Remember the good old days of the mid-’90s when a gallon of milk only cost you $2.50 at the store? Now your average cost is $4.40. So, what will this household essential cost you in another decade?
No crystal ball can predict this. While you can’t count on keeping all your household or business expenses low as the years go on, solar is one tool to essentially set your price ahead of time for electricity.
What if you could hedge against inflation by controlling this key recurrent expense – for keeping the lights on and heating and cooling your home or business space? When planning to potentially add solar, you can check your current utility rate against what that would be long-term with photovoltaics. The best way to understand this long-term is by calculating your levelized cost of energy.
First, be sure solar works at your specific site. The latest advancements in technology help accurately predict the performance of a solar system. Industry software tools determine how solar might work for you. The software replicates the performance of sunlight converting to electricity specifically on your roof. It enlists 10 years of weather data in a specific geographic location, taking into account the azimuth and panel tilt. If you want to try this for yourself, the National Renewable Energy Laboratory (NREL) has a simplified version of modeling software at this site called PV Watts.
Levelized cost of energy (LCE) takes into account the up-front cost of installing a solar array, plus the cost to maintain the system over time, to determine your cost per kilowatt-hour. kWh is the way utility companies bill you for your energy usage. If you receive a federal energy grant or tax incentive, this can further lower your cost, leading to a faster payback of your solar installation and a lower cost per kWh. The NREL site has this free Levelized Cost of Energy Calculator. You can also enlist a solar professional to help calculate LCOE.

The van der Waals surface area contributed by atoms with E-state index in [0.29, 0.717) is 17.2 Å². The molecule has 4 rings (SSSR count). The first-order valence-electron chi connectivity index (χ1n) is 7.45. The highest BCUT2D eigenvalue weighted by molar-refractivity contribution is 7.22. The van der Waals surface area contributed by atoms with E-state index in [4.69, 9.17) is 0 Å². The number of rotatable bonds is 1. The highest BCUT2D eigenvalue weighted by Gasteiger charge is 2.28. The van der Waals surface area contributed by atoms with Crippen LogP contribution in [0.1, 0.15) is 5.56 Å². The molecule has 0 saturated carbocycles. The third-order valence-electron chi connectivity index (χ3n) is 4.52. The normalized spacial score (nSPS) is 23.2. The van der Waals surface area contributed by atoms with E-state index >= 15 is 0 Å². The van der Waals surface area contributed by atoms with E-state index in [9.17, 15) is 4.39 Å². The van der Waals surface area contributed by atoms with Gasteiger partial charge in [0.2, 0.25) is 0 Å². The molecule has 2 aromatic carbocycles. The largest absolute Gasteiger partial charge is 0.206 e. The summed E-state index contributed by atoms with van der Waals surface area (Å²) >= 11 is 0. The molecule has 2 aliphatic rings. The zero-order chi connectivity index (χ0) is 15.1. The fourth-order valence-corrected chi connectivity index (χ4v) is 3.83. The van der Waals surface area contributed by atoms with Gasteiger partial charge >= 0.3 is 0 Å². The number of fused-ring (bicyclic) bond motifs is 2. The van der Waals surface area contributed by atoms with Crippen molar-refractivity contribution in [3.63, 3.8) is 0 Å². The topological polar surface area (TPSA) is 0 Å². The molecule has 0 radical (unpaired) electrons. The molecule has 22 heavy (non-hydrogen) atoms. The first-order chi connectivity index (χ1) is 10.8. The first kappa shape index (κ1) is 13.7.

Could supplying some of your own electricity through solar cut your costs long-term? Perhaps. For instance, if you currently pay your local utility 12 cents per kilowatt-hour, and a solar installation’s LCE is 6 cents per kilowatt-hour, then you could potentially cut your cost for electricity in half over the long-term. If you create even half of the electricity you need through solar, maybe you would still curb costs significantly. You’ll want to look at the numbers.
Here is a look at KUB’s Business Electric Rates and Residential Rates per kilowatt-hour. Your costs, options and the way you work with your utility when adding solar could vary depending on whether you are in a residential or business setting. You would want to check with your utility as well as ask for help with planning from a reputable solar designer and installer.
What can that lower, set cost of electricity mean for you in the long run? It means risk mitigation and a competitive edge. It means one less thing to worry about when running a business or a household.